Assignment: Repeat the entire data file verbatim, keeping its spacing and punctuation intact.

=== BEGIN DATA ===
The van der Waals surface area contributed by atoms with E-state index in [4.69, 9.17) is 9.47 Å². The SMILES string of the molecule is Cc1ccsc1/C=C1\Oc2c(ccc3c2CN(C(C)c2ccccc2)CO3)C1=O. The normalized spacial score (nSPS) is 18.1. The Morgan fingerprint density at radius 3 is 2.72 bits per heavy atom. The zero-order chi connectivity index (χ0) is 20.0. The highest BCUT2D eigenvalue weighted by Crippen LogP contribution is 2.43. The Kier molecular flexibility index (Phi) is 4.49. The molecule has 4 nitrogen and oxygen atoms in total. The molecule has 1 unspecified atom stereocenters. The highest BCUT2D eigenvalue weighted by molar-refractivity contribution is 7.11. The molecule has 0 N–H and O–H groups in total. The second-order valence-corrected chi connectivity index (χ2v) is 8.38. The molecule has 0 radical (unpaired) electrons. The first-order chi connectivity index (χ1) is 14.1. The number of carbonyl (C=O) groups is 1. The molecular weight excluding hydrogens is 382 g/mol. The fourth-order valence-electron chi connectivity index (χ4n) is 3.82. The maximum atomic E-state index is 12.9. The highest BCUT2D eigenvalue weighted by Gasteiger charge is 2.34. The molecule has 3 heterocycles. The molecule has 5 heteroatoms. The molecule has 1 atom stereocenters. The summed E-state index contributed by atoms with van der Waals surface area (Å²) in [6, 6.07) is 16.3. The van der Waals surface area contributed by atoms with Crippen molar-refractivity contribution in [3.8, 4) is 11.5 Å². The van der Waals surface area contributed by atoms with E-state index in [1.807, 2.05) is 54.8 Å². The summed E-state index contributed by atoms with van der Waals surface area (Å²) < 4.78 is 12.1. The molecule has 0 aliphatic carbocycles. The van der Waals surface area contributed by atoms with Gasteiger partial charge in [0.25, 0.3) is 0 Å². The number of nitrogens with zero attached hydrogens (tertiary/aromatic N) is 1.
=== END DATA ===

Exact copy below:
The van der Waals surface area contributed by atoms with E-state index in [4.69, 9.17) is 9.47 Å². The SMILES string of the molecule is Cc1ccsc1/C=C1\Oc2c(ccc3c2CN(C(C)c2ccccc2)CO3)C1=O. The normalized spacial score (nSPS) is 18.1. The Morgan fingerprint density at radius 3 is 2.72 bits per heavy atom. The zero-order chi connectivity index (χ0) is 20.0. The highest BCUT2D eigenvalue weighted by Crippen LogP contribution is 2.43. The Kier molecular flexibility index (Phi) is 4.49. The molecule has 4 nitrogen and oxygen atoms in total. The molecule has 1 unspecified atom stereocenters. The highest BCUT2D eigenvalue weighted by molar-refractivity contribution is 7.11. The molecule has 0 N–H and O–H groups in total. The second-order valence-corrected chi connectivity index (χ2v) is 8.38. The molecule has 0 radical (unpaired) electrons. The first-order chi connectivity index (χ1) is 14.1. The number of carbonyl (C=O) groups is 1. The molecular weight excluding hydrogens is 382 g/mol. The fourth-order valence-electron chi connectivity index (χ4n) is 3.82. The maximum atomic E-state index is 12.9. The highest BCUT2D eigenvalue weighted by Gasteiger charge is 2.34. The molecule has 3 heterocycles. The molecule has 5 heteroatoms. The molecule has 1 atom stereocenters. The summed E-state index contributed by atoms with van der Waals surface area (Å²) in [6, 6.07) is 16.3. The van der Waals surface area contributed by atoms with Crippen molar-refractivity contribution in [3.8, 4) is 11.5 Å². The van der Waals surface area contributed by atoms with E-state index in [1.807, 2.05) is 54.8 Å². The summed E-state index contributed by atoms with van der Waals surface area (Å²) < 4.78 is 12.1. The molecule has 0 aliphatic carbocycles. The van der Waals surface area contributed by atoms with Gasteiger partial charge in [0.25, 0.3) is 0 Å². The number of nitrogens with zero attached hydrogens (tertiary/aromatic N) is 1.